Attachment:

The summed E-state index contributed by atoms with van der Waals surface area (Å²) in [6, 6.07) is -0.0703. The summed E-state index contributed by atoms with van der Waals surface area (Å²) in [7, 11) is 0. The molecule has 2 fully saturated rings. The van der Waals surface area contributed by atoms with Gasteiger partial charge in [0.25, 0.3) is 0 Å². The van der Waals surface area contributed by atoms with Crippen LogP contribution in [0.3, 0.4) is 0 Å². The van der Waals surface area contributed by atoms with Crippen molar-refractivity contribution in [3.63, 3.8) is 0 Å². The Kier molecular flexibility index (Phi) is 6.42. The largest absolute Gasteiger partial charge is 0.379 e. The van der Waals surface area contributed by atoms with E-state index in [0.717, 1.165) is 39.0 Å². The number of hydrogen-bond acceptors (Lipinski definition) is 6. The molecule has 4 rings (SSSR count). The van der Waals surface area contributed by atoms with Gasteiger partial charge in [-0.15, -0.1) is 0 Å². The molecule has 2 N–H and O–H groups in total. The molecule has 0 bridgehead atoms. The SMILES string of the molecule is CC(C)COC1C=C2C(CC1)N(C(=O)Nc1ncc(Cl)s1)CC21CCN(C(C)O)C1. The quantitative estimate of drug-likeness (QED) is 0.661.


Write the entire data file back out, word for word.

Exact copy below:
The summed E-state index contributed by atoms with van der Waals surface area (Å²) in [6, 6.07) is -0.0703. The summed E-state index contributed by atoms with van der Waals surface area (Å²) in [7, 11) is 0. The molecule has 2 fully saturated rings. The van der Waals surface area contributed by atoms with Gasteiger partial charge in [0.25, 0.3) is 0 Å². The van der Waals surface area contributed by atoms with Crippen LogP contribution in [0.3, 0.4) is 0 Å². The van der Waals surface area contributed by atoms with Crippen molar-refractivity contribution in [3.63, 3.8) is 0 Å². The Kier molecular flexibility index (Phi) is 6.42. The largest absolute Gasteiger partial charge is 0.379 e. The van der Waals surface area contributed by atoms with E-state index in [0.717, 1.165) is 39.0 Å². The number of hydrogen-bond acceptors (Lipinski definition) is 6. The molecule has 4 rings (SSSR count). The van der Waals surface area contributed by atoms with Gasteiger partial charge in [-0.15, -0.1) is 0 Å². The molecule has 2 N–H and O–H groups in total. The molecule has 0 bridgehead atoms. The SMILES string of the molecule is CC(C)COC1C=C2C(CC1)N(C(=O)Nc1ncc(Cl)s1)CC21CCN(C(C)O)C1. The quantitative estimate of drug-likeness (QED) is 0.661.